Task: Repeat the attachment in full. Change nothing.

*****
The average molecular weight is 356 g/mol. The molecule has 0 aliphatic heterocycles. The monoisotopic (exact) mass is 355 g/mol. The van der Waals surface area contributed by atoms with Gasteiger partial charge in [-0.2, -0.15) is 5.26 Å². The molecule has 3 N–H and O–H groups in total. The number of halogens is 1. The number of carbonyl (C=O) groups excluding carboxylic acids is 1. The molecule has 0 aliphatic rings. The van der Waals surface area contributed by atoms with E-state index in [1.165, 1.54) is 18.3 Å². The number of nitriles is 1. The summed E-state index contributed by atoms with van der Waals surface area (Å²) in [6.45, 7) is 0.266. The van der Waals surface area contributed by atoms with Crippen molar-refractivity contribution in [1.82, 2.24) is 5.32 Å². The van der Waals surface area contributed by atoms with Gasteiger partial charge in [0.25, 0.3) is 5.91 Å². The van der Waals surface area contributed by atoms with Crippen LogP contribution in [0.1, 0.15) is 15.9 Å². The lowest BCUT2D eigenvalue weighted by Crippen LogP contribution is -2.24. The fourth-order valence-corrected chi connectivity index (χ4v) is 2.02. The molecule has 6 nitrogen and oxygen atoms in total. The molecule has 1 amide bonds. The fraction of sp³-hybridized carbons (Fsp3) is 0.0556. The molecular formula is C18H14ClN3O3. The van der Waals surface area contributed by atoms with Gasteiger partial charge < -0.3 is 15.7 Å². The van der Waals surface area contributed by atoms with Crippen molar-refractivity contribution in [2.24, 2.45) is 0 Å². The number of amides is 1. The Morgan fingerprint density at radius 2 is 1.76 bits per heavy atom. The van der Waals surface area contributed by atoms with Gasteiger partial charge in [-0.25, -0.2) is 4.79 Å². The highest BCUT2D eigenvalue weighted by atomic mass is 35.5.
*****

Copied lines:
The average molecular weight is 356 g/mol. The molecule has 0 aliphatic heterocycles. The monoisotopic (exact) mass is 355 g/mol. The van der Waals surface area contributed by atoms with Gasteiger partial charge in [-0.2, -0.15) is 5.26 Å². The molecule has 3 N–H and O–H groups in total. The number of halogens is 1. The number of carbonyl (C=O) groups excluding carboxylic acids is 1. The molecule has 0 aliphatic rings. The van der Waals surface area contributed by atoms with E-state index in [1.165, 1.54) is 18.3 Å². The number of nitriles is 1. The summed E-state index contributed by atoms with van der Waals surface area (Å²) in [6.45, 7) is 0.266. The van der Waals surface area contributed by atoms with Crippen molar-refractivity contribution in [1.82, 2.24) is 5.32 Å². The van der Waals surface area contributed by atoms with Gasteiger partial charge in [0.25, 0.3) is 5.91 Å². The van der Waals surface area contributed by atoms with Crippen LogP contribution in [0.1, 0.15) is 15.9 Å². The lowest BCUT2D eigenvalue weighted by Crippen LogP contribution is -2.24. The fourth-order valence-corrected chi connectivity index (χ4v) is 2.02. The molecule has 6 nitrogen and oxygen atoms in total. The molecule has 1 amide bonds. The fraction of sp³-hybridized carbons (Fsp3) is 0.0556. The molecular formula is C18H14ClN3O3. The van der Waals surface area contributed by atoms with Gasteiger partial charge < -0.3 is 15.7 Å². The van der Waals surface area contributed by atoms with Crippen molar-refractivity contribution in [2.24, 2.45) is 0 Å². The number of amides is 1. The Morgan fingerprint density at radius 2 is 1.76 bits per heavy atom. The van der Waals surface area contributed by atoms with Gasteiger partial charge in [-0.25, -0.2) is 4.79 Å². The highest BCUT2D eigenvalue weighted by atomic mass is 35.5.